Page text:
With Gravy, the movie is so overwritten, there's not a breath of air in there. There are so many jokes jammed into that script. We had committed to the comedy that way when we started making the movie. Aesthetically, I could actually try and insert hooks on the horror aspects, and making sure that the gags were as good as they possible could be, and that they were unflinching, and that we weren't letting you off the hook and we weren't stylizing the violence in a way that you could feel like, "Oh, that's goofy." We wanted people to die in horrible, realistic ways that forced you to question how you can keep laughing after that.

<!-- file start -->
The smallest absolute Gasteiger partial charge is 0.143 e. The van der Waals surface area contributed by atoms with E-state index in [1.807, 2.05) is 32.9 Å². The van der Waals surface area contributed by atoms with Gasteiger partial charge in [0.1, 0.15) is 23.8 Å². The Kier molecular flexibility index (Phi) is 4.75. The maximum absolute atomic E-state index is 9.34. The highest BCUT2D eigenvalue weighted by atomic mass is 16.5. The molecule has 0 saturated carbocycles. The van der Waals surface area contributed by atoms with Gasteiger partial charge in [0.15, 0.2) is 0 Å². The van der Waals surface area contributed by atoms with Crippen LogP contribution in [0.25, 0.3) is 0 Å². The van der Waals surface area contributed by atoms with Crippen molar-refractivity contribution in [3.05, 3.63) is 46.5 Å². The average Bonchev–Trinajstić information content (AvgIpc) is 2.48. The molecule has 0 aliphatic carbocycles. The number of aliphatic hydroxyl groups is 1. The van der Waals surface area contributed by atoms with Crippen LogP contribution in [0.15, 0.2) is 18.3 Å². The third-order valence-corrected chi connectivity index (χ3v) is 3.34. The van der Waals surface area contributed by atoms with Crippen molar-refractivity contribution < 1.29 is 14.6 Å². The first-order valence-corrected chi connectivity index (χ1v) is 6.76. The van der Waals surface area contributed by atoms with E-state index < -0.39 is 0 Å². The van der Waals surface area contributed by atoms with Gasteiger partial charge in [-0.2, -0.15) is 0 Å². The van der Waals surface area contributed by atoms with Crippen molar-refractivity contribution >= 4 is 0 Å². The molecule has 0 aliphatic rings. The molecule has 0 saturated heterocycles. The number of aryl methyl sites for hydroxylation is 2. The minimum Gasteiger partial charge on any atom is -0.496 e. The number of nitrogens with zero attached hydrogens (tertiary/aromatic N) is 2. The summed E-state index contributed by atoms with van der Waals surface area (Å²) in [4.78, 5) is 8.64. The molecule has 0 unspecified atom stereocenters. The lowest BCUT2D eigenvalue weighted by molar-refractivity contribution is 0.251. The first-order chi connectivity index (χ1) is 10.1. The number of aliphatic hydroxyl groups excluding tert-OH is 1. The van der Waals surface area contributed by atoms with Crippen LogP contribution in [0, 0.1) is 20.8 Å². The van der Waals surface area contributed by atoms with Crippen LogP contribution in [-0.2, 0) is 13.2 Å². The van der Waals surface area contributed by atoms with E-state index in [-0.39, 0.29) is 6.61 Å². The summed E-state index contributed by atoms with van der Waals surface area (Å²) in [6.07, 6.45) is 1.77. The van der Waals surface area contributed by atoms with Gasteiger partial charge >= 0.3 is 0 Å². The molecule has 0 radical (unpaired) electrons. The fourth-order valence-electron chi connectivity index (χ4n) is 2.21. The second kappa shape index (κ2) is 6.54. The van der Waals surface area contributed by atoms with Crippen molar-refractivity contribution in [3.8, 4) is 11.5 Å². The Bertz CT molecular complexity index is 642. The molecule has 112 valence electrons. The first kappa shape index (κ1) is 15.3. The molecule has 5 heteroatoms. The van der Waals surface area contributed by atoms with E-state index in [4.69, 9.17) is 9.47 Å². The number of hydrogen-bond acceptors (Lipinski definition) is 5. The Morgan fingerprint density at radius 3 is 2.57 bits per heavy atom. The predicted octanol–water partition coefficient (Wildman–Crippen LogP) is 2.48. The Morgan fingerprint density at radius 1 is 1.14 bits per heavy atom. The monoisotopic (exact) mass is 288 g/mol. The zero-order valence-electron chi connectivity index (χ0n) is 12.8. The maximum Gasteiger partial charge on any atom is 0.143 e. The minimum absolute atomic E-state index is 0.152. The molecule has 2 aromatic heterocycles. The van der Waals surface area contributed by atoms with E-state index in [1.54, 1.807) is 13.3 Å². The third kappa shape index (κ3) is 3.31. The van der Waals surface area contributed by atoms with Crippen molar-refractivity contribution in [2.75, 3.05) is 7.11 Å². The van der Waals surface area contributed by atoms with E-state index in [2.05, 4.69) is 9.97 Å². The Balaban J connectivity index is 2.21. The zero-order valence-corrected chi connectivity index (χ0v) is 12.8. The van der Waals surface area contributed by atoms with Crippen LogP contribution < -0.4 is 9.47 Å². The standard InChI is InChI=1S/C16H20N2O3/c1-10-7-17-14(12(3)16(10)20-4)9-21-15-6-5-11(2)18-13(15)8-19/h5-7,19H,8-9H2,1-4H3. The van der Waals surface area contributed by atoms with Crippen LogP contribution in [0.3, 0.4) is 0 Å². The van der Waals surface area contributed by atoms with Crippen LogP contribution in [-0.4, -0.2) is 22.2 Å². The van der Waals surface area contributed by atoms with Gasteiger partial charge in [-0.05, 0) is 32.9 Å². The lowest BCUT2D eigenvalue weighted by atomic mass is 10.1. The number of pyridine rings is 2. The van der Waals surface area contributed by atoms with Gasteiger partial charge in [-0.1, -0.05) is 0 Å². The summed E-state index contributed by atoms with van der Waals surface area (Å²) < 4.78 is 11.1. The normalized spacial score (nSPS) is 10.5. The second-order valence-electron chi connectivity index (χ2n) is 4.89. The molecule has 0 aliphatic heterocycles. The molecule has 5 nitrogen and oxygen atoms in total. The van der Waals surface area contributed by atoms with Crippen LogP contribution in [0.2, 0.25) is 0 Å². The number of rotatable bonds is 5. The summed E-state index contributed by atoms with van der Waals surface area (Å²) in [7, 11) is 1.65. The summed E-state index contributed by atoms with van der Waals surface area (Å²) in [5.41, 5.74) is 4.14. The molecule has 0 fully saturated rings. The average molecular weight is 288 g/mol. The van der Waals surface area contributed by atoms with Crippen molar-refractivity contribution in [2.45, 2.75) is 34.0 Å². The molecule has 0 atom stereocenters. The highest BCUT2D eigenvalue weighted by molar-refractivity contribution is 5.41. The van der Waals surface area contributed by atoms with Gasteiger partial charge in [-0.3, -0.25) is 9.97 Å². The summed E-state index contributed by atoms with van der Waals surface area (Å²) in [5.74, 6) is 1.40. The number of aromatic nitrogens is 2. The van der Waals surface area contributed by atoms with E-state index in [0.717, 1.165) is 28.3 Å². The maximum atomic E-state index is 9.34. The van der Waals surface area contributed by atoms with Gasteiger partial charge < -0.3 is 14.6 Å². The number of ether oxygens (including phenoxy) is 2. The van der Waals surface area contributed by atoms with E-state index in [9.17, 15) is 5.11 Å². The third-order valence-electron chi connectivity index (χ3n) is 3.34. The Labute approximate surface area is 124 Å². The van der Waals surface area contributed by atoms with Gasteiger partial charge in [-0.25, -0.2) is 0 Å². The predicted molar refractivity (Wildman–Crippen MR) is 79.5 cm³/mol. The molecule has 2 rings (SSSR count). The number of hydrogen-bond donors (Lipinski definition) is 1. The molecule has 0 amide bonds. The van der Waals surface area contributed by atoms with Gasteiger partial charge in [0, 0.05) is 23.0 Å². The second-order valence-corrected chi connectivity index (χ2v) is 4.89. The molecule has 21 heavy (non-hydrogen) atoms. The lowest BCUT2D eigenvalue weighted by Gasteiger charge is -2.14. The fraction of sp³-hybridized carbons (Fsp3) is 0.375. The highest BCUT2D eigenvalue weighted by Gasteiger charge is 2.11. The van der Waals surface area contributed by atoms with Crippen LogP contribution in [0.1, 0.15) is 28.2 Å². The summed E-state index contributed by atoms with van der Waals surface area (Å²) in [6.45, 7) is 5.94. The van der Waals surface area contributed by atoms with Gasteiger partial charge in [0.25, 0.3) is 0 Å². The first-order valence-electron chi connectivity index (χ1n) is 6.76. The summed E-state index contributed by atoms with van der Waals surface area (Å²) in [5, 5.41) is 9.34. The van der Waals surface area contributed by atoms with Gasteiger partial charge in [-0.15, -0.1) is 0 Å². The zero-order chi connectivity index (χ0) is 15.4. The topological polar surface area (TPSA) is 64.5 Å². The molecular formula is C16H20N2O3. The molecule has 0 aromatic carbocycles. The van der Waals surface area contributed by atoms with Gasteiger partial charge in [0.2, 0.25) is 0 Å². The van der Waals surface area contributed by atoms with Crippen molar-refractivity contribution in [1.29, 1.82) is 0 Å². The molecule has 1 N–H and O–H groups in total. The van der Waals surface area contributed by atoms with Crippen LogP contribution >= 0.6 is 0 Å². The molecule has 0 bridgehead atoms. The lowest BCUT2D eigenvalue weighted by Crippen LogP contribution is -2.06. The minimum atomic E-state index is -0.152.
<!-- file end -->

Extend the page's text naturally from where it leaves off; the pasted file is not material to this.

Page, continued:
That was ultimately where we landed in terms of how are we going to make this film. We're going to write it really funny, we're going to cast amazing actors so we don't have to worry about that. We're just not going to pull punches with the genre elements, and we'll see what kind of movie that makes.
What I think it kind of interesting about the movie is that you have your villains who come in and terrorize these poor people who are working at the restaurant. They're supposed to be bad guys, and you're supposed to dislike them, yet because of who you put in these roles, you can't help but almost cheer for them, in a way, because they're so good together and there's just so many great beats between them too. You just can't help but want to keep watching them.